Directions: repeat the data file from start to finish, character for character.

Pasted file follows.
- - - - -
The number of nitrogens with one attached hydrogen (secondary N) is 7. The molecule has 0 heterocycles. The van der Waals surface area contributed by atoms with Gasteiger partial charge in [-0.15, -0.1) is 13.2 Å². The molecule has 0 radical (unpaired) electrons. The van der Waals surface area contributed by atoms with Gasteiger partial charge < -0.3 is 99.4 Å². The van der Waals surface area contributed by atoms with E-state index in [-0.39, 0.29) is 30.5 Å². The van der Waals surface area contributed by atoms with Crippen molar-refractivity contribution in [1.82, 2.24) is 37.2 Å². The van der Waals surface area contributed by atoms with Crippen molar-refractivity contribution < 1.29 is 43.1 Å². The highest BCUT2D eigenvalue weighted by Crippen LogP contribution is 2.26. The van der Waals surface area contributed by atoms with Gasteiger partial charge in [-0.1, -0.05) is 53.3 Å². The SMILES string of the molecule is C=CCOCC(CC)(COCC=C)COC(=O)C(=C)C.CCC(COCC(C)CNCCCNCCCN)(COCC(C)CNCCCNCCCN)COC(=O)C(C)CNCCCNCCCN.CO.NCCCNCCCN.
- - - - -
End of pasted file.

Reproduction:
The number of nitrogens with one attached hydrogen (secondary N) is 7. The molecule has 0 heterocycles. The van der Waals surface area contributed by atoms with Gasteiger partial charge in [-0.15, -0.1) is 13.2 Å². The molecule has 0 radical (unpaired) electrons. The van der Waals surface area contributed by atoms with Gasteiger partial charge < -0.3 is 99.4 Å². The van der Waals surface area contributed by atoms with E-state index in [-0.39, 0.29) is 30.5 Å². The van der Waals surface area contributed by atoms with Crippen molar-refractivity contribution in [1.82, 2.24) is 37.2 Å². The van der Waals surface area contributed by atoms with Crippen molar-refractivity contribution < 1.29 is 43.1 Å². The highest BCUT2D eigenvalue weighted by Crippen LogP contribution is 2.26. The van der Waals surface area contributed by atoms with Gasteiger partial charge in [-0.1, -0.05) is 53.3 Å². The SMILES string of the molecule is C=CCOCC(CC)(COCC=C)COC(=O)C(=C)C.CCC(COCC(C)CNCCCNCCCN)(COCC(C)CNCCCNCCCN)COC(=O)C(C)CNCCCNCCCN.CO.NCCCNCCCN.